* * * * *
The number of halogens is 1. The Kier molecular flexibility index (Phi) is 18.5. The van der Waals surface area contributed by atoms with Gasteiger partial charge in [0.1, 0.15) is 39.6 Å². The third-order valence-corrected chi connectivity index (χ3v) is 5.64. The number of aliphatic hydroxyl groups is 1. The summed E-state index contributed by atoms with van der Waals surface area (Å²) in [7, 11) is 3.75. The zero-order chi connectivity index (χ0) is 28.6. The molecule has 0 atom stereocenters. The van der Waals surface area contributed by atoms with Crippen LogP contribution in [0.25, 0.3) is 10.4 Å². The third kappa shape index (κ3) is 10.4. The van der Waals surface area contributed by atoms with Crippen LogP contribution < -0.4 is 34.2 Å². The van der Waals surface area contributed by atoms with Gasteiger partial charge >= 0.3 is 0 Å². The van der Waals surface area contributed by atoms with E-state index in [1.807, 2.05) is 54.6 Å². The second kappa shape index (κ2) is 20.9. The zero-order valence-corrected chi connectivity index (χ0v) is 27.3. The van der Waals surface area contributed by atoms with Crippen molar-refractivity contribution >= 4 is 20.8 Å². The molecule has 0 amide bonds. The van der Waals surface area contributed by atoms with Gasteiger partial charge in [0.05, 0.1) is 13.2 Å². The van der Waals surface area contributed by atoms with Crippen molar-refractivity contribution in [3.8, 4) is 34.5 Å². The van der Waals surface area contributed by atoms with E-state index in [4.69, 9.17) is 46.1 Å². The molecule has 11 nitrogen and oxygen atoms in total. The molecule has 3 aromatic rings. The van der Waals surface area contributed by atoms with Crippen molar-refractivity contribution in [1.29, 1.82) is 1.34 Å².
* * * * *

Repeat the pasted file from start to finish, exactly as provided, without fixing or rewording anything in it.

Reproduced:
The number of halogens is 1. The Kier molecular flexibility index (Phi) is 18.5. The van der Waals surface area contributed by atoms with Gasteiger partial charge in [0.1, 0.15) is 39.6 Å². The third-order valence-corrected chi connectivity index (χ3v) is 5.64. The number of aliphatic hydroxyl groups is 1. The summed E-state index contributed by atoms with van der Waals surface area (Å²) in [7, 11) is 3.75. The zero-order chi connectivity index (χ0) is 28.6. The molecule has 0 atom stereocenters. The van der Waals surface area contributed by atoms with Crippen LogP contribution in [0.25, 0.3) is 10.4 Å². The third kappa shape index (κ3) is 10.4. The van der Waals surface area contributed by atoms with Crippen LogP contribution < -0.4 is 34.2 Å². The van der Waals surface area contributed by atoms with Gasteiger partial charge >= 0.3 is 0 Å². The van der Waals surface area contributed by atoms with E-state index in [1.807, 2.05) is 54.6 Å². The second kappa shape index (κ2) is 20.9. The zero-order valence-corrected chi connectivity index (χ0v) is 27.3. The van der Waals surface area contributed by atoms with Crippen molar-refractivity contribution >= 4 is 20.8 Å². The molecule has 0 amide bonds. The van der Waals surface area contributed by atoms with Gasteiger partial charge in [0.05, 0.1) is 13.2 Å². The van der Waals surface area contributed by atoms with Crippen molar-refractivity contribution in [3.8, 4) is 34.5 Å². The van der Waals surface area contributed by atoms with E-state index in [4.69, 9.17) is 46.1 Å². The molecule has 11 nitrogen and oxygen atoms in total. The molecule has 3 aromatic rings. The van der Waals surface area contributed by atoms with Crippen molar-refractivity contribution in [1.29, 1.82) is 1.34 Å².